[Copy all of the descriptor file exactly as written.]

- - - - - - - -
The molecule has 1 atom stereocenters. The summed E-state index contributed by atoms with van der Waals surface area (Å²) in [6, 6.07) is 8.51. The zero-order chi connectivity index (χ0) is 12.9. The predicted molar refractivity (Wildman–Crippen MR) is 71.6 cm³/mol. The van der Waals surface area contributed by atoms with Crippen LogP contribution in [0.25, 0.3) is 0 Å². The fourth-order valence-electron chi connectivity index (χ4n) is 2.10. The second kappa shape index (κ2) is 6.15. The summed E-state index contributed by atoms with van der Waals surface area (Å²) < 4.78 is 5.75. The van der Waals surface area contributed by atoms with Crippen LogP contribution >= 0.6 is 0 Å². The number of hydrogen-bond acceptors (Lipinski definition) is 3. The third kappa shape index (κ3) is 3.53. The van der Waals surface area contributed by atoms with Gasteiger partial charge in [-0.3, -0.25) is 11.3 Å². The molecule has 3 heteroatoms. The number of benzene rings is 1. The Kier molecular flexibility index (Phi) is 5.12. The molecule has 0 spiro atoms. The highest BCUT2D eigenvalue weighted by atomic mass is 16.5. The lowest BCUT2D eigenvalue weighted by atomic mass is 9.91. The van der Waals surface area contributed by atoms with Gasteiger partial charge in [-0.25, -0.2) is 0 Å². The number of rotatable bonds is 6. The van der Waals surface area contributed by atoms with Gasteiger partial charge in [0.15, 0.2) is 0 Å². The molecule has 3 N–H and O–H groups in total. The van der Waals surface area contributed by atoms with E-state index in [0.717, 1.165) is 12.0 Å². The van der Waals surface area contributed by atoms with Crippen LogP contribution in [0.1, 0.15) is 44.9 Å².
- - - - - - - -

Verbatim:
The molecule has 1 atom stereocenters. The summed E-state index contributed by atoms with van der Waals surface area (Å²) in [6, 6.07) is 8.51. The zero-order chi connectivity index (χ0) is 12.9. The predicted molar refractivity (Wildman–Crippen MR) is 71.6 cm³/mol. The van der Waals surface area contributed by atoms with Crippen LogP contribution in [0.25, 0.3) is 0 Å². The fourth-order valence-electron chi connectivity index (χ4n) is 2.10. The second kappa shape index (κ2) is 6.15. The summed E-state index contributed by atoms with van der Waals surface area (Å²) < 4.78 is 5.75. The van der Waals surface area contributed by atoms with Crippen LogP contribution >= 0.6 is 0 Å². The number of hydrogen-bond acceptors (Lipinski definition) is 3. The third kappa shape index (κ3) is 3.53. The van der Waals surface area contributed by atoms with Gasteiger partial charge in [-0.3, -0.25) is 11.3 Å². The molecule has 3 heteroatoms. The number of benzene rings is 1. The Kier molecular flexibility index (Phi) is 5.12. The molecule has 0 spiro atoms. The highest BCUT2D eigenvalue weighted by atomic mass is 16.5. The lowest BCUT2D eigenvalue weighted by atomic mass is 9.91. The van der Waals surface area contributed by atoms with Gasteiger partial charge in [-0.25, -0.2) is 0 Å². The number of rotatable bonds is 6. The van der Waals surface area contributed by atoms with Gasteiger partial charge in [0.15, 0.2) is 0 Å². The molecule has 3 N–H and O–H groups in total. The van der Waals surface area contributed by atoms with E-state index in [0.717, 1.165) is 12.0 Å². The van der Waals surface area contributed by atoms with Crippen LogP contribution in [0.1, 0.15) is 44.9 Å².